Pioneer Israeli pilot – 1948 - Our Passports
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Pioneer Israeli pilot – 1948

Passport used to smuggle to Israel its first fighter planes.

 

Yitzhak Efraim Henenson was one of the county’s early pilots, taking part in some of the decisive battles following the delectation of Independence; before and after.

 

The passport here is a fascinating addition to ones collection of military air force and or early Israeliana 1948-1950 related documents.

 

Issued in British Palestine on October 18th 1947, it was not put to use for nearly half a year.  Then, beginning of May 1948, the holder was drafted into a mission for the would-be-to-come young Israeli Air Force

(Henenson graduated from the first Hebrew aviation course, that was held in Palestine, on July 20th 1939).

 

IAF 1IAF 2IAF 3

 

The first visas are for Austria, Czechoslovakia, dating from May 2nd and followed by a transit visa from the Swiss consulate, May 5th. The destination was Czechoslovakia (Ruzyně & Jatech airports) and the mission was to collect and bring to Israel the first fighter planes (25 were sold to the Haganah by the Czech government): the Avia S-199, under the design of the famed Messerschmitt Bf 109G-6s; now under the name Avia S-199 and built in two factories in Czechoslovakia; and for that reason his passport was used to travel there. He, with additional other pilots, took off from the Tel Aviv airport (today named Sde Dov) on May 5th on board a Czech Dc-3 (an important note: the date is very important as well because there was an air-blockade placed on all of Palestine just before this date, meaning that only emergency & military flights were permitted to take off).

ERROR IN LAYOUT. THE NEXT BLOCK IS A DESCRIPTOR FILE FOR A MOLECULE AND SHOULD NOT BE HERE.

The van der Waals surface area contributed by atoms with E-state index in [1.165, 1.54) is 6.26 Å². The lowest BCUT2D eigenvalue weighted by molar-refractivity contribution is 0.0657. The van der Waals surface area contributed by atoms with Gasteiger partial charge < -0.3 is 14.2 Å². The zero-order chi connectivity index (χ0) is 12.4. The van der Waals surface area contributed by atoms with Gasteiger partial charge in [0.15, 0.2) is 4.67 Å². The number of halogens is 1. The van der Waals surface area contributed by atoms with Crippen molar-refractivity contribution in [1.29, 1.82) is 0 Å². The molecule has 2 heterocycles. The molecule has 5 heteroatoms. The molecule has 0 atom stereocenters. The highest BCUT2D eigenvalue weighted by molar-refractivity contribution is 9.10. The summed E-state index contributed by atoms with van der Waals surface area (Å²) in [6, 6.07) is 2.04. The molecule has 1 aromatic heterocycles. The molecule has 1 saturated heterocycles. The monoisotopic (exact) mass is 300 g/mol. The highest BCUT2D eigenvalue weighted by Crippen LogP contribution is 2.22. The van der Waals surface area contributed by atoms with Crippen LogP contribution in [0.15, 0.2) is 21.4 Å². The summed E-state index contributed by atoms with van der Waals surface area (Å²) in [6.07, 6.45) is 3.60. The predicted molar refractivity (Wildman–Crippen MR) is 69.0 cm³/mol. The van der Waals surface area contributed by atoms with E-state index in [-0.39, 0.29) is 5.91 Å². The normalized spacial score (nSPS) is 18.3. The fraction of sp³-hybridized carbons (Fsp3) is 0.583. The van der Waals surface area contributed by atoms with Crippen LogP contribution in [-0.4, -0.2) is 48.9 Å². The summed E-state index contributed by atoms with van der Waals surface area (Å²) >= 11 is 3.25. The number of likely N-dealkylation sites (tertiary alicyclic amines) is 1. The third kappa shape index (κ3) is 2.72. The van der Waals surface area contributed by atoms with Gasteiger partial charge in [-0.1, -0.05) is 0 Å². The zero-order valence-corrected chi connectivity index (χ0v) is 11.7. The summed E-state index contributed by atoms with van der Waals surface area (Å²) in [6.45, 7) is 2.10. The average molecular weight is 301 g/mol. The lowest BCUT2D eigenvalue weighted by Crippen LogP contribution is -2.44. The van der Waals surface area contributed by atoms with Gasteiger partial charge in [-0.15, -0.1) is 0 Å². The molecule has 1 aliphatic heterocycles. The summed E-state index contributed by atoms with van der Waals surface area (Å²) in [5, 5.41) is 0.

This was known as “Operation Balak”.

 

The passport was used only to leave the Mandate during its last days and by the time the pilot returned back, around May 20th, a new state was born and these passports became obsolete.

 

Among his other duties: First officer in the flight of bringing to Israel its first president, Chaim Weizmann, from Geneva to Akron air field (today Tel Nof base). The flight, on board a Skymaster plane, took close to 10 hours, and was considered as the first flight of Israel’s new El Al aviation company (end of September 1948).

 

Later on Yitzhak continued his career as becoming one of Israel’s first official civilian pilots, working for El Al. Among the images I added here are of his later passports (1951 & 1953) indicating inside that his profession was a pilot and place of work.

 

Smaller image source: Wikipedia.

 

Enjoy the pictures!

 

 

 

Thank you for reading “Our Passports”.

 

Neil Kaplan
2 Comments
  • Dave Oren
    Reply

    excellent !

    July 10, 2016 at 10:07 am

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